[0057]
In a third embodiment, the basis function g_{b }may be split into an ordered set of L elements, comprising of contiguous sections that may be held “fixed” during the fitting process. This approach involves partitioning the domain of g_{b }(i.e., η_{b}∈[0, 1]) into an ordered set of L contiguous subintervals. Likewise, the forward model is partitioned into altitude interval [z_{fB}, z_{fT}] (or equivalently, partition the η_{f }interval [0, 1]) into the same number of (L) subintervals, whose boundary locations {η_{fk}} and function values {N(η_{fk})} serve as additional model parameters to be optimized by the fitting process. For data points falling in a given subinterval of the forward model domain, apply the method as in Section 1, using the corresponding segment of g_{b }to define the forward model, while noting that g_{b}=g_{f}, as in Equations (3) and (4). This requires remapping of g_{b}, η_{b}, and η_{f }in each of the respective subintervals to the unit interval [0, 1]. FIG. 4(c) depicts the remapped segment of g_{b}, denoted γ, as a function of the remapped similarity variable ζ. Further elaboration of the above techniques are found in Appendix I attached hereto and the contents of which are incorporated herein by reference, as disclosing an article by Picone et al. entitled Similarity Transformations for Fitting of Geophysical Properties: Application to Altitude Profiles of Upper Atmospheric Species. In a fourth embodiment, partition the basis function domain and the forward model domain into ordered sets of L contiguous subintervals, remap the subinterval g and η functions, as in the third embodiment. However, the boundary locations of the forward model domain subintervals are held fixed while treating the basis segment endpoint locations η _{bk }as model parameters to be varied. The values of the forward model {N(η_{fk})} remain as model parameters.

[0058]
In a fifth embodiment, the approach of third and fourth embodiments may be combined by treating both the segment endpoint locations η_{bk }of the basis function domain and the corresponding segment endpoint locations η_{fk }of the forward model domain as model parameters, along with {N(η_{fk})}.

[0059]
In yet another embodiment, the method of the present invention is extended to represent multivariate functions. Assuming that a physical system or function has a true or noiseless values {N(x_{i}, y_{j}, z_{k}); i=0, 1, . . . , I; j=0, 1, . . . J; k=0, 1, . . . K} on a monotonically increasing discrete grid so that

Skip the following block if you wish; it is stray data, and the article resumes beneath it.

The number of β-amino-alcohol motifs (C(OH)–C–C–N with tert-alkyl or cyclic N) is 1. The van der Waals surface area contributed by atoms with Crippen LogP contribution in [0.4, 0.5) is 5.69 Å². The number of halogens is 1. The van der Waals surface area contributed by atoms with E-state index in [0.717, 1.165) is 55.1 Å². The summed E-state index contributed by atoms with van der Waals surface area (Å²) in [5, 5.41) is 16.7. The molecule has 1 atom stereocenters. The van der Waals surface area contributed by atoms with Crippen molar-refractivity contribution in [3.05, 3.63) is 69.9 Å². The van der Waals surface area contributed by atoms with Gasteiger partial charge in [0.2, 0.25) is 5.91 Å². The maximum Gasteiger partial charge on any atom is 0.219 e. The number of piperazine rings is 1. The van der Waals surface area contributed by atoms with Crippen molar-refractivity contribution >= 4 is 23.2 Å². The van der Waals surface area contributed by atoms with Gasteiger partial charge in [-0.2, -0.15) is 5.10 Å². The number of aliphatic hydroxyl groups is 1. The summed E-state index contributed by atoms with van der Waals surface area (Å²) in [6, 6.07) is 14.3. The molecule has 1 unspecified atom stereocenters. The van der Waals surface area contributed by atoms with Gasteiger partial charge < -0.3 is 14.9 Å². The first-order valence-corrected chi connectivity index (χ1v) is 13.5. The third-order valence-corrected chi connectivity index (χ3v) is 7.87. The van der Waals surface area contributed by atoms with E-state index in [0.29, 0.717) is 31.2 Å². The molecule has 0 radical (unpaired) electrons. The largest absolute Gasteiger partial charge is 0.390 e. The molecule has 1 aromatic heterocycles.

[0060]
x
_{0}<x
_{1}< . . . <x
_{I}; y
_{0}<y
_{1}< . . . <y
_{J}; z
_{0}<z
_{1}< . . . <z
_{K}. Define a dimensionless similarity variable as shown in Equation 6:
$\begin{array}{cc}{\eta}_{x}\ue8a0\left(x\right)\equiv \frac{x{x}_{0}}{{x}_{1}{x}_{0}},{\eta}_{y}\ue8a0\left(x\right)\equiv \frac{y{y}_{0}}{{y}_{1}{y}_{0}},\dots \ue89e\text{\hspace{1em}},& \left(6\right)\end{array}$

[0061]
and a dimensionless shape function as shown in Equation 7
$\begin{array}{cc}g\ue8a0\left({\eta}_{x}\ue8a0\left(x\right),{\eta}_{y}\ue8a0\left(y\right),\dots \right)\equiv \frac{N\ue8a0\left(z\right){N}_{0}}{{N}_{I,J\ue89e\text{\hspace{1em}}\ue89e\dots \ue89e\text{\hspace{1em}}\ue89eK}{N}_{0}},& \left(7\right)\end{array}$

[0062]
where N_{0}=N(x_{0}, y_{0}, . . . , z_{0}) and N_{IJ . . . K}=N(x_{I}, y_{J}, z_{K}).

[0063]
A multivariate forward model is then created. Given the basis shape function, in order to fit direct observations of N(z), the forward model is evaluated at the data grid points {R_{d}(i, j, . . . k)≡(x_{di}, y_{dj}, . . . , z_{dk}); i=1, 2, . . . , I_{d}; j=1, 2, . . . , J_{d}; . . . ;k=1, 2, . . . , K_{d}; ranging}. For indirect observations, a user selects points at which the forward model is to be evaluated. The model parameter vector, to be evaluated from the data by DIT, is m [x_{fB}, x_{fT}, y_{fB}, y_{fT}, . . . ,z_{fB}, z_{fT}, N_{fB}, N_{fT}], where “B” and “T” denote “bottom and “top”, so that

[0064]
z
_{fB}<z
_{d1}<z
_{dK}<z
_{fT}, N
_{fB}≡N
_{f}(z
_{fB}) and N
_{fT}≡N
_{f}(z
_{fT})The forward model similarity variable corresponding to the point R
_{d}(i, j, . . . k) are given by the following equation:
$\begin{array}{cc}{\eta}_{\mathrm{fx}}\ue89e\left({x}_{d\ue89e\text{\hspace{1em}}\ue89ei}\right)\equiv \frac{{x}_{\mathrm{di}}{x}_{\mathrm{fB}}}{{x}_{\mathrm{fT}}{x}_{\mathrm{fB}}},{\eta}_{\mathrm{fy}}\ue89e\left({y}_{d\ue89e\text{\hspace{1em}}\ue89ej}\right)\equiv \frac{{y}_{\mathrm{dj}}{y}_{\mathrm{fB}}}{{y}_{\mathrm{fT}}{y}_{\mathrm{fB}}},\dots \ue89e\text{\hspace{1em}},& \left(8\right)\end{array}$